In my novel CITY OF SORROWS, many of Diego’s family members belong to a Pentecostal Gypsy church located in their neighborhood. This church was based on one that I worshipped in. You may wonder, as I did, how Pentecostal Christians came to establish churches among the Gypsies in Spain. Here’s a little of that history, which actually starts in Brest, France with a French pastor named Clement Le Cossec.
At the beginning of the 1950’s, Clement Le Cossec—a former Catholic priest who later converted to the church of the Assemblies of God—began a small ministry in Brest (Normandy). At that time in France there was a clear, carefully-guarded separation between the French, and other marginal groups who came to the country in search of work. Le Cossec ministered to the French, not to the Gypsies or any other ethnic group. His interest in ministering to the Gypsies began unexpectedly when one day a Gypsy couple entered his church. They were not turned away. They heard the Word, and at the end of the service when Le Cossec called forth all those who wanted to accept Christ as their Savior, the Gypsy couple walked together to the altar and accepted the call.
After that day, they continued to come to the church—even though their relationship with the French congregation was strained by the ethnocentric attitudes of the time. Then one day, the couple approached Le Cossec and offered him money in exchange for receiving the same treatment as other members of the church—meaning pastoral visits, counseling, and support during the difficult moments of their lives. Their petition moved Le Cossec, who then decided to bring the Word not only to this couple, but to all Gypsies who had come to France to work the grape harvest. Among those temporary workers were many Spanish Gypsies. These first converts eventually returned to their native country and, having been touched by the Spirit, began to share their experiences with their family and friends.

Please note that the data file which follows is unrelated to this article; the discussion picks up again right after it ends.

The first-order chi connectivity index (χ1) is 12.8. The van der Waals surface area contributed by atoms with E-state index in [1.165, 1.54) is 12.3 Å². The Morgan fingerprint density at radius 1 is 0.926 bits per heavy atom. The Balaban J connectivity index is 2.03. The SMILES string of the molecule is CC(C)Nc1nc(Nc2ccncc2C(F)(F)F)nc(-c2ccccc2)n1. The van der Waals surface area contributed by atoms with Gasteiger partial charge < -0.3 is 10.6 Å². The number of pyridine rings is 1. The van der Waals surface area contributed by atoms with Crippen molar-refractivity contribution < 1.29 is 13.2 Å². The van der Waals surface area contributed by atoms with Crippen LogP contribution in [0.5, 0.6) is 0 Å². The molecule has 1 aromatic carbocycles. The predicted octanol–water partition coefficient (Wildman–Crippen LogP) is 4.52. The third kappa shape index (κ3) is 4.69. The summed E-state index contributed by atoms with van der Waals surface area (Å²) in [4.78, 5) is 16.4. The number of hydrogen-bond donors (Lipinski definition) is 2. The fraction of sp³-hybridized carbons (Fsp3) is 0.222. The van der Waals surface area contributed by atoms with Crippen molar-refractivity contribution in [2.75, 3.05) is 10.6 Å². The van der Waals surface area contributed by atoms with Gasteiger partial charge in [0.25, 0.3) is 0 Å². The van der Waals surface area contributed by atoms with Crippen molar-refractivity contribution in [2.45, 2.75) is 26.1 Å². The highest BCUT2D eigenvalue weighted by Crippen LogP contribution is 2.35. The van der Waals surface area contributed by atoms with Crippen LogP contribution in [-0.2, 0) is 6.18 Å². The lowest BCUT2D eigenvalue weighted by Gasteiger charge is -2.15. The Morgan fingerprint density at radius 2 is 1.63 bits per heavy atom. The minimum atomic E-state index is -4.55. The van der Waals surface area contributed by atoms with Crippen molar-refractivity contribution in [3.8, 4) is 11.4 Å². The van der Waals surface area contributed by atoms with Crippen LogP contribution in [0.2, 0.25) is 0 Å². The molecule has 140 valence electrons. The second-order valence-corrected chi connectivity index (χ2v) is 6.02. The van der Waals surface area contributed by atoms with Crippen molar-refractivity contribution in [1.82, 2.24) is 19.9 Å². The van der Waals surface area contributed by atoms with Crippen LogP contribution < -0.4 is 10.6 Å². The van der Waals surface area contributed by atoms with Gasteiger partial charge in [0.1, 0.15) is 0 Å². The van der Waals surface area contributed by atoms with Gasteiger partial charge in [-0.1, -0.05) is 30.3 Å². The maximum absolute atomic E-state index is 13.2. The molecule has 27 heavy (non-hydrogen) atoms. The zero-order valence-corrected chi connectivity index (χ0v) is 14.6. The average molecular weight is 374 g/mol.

Seeing the success of these first conversions, in the year 1957 Le Cossec founded what he called the Evangelical Gypsy Mission. The purpose of this mission was primarily to offer training to Gypsy converts to become evangelical pastors. In 1965, the first seven Gypsy pastors arrived in Spain. These seven men founded what is known today as La Iglesia Evangélica de Filadelfia, an Evangelical, Pentecostal Church which is completely governed by, financed by, and lead by Gypsies for a predominantly Gypsy population.
The expansion of Pentecostalism among the Spanish Gypsies was rapid, despite the difficult political conditions of Franco’s Spain. During Franco’s dictatorship (from 1939 to his death in 1975), Catholicism was declared the state religion and non-Catholics, especially Evangelicals, were objects of persecution and discrimination. After Franco’s death, however, the newly-adopted Constitution of 1978 guaranteed equal rights for all ideologies and religions and so the 1980’s and 1990’s saw especially accelerated growth for Gypsy Pentecostalism. In the year 1980, there were 30 churches in Andalucía. By the end of 1995 there were 78 congregations, and at the end of 1998 (the last year for which statistics were available) La Iglesia Filadelfia counted 700-800 churches dispersed throughout Spain—comprising a total of approximately 150,000 to 200,000 members.The question then arises: why this rapid spread of Pentecostalism among the Gypsies, but not among the native Spaniards? Follow me to the next entry for some exciting answers to this provocative question.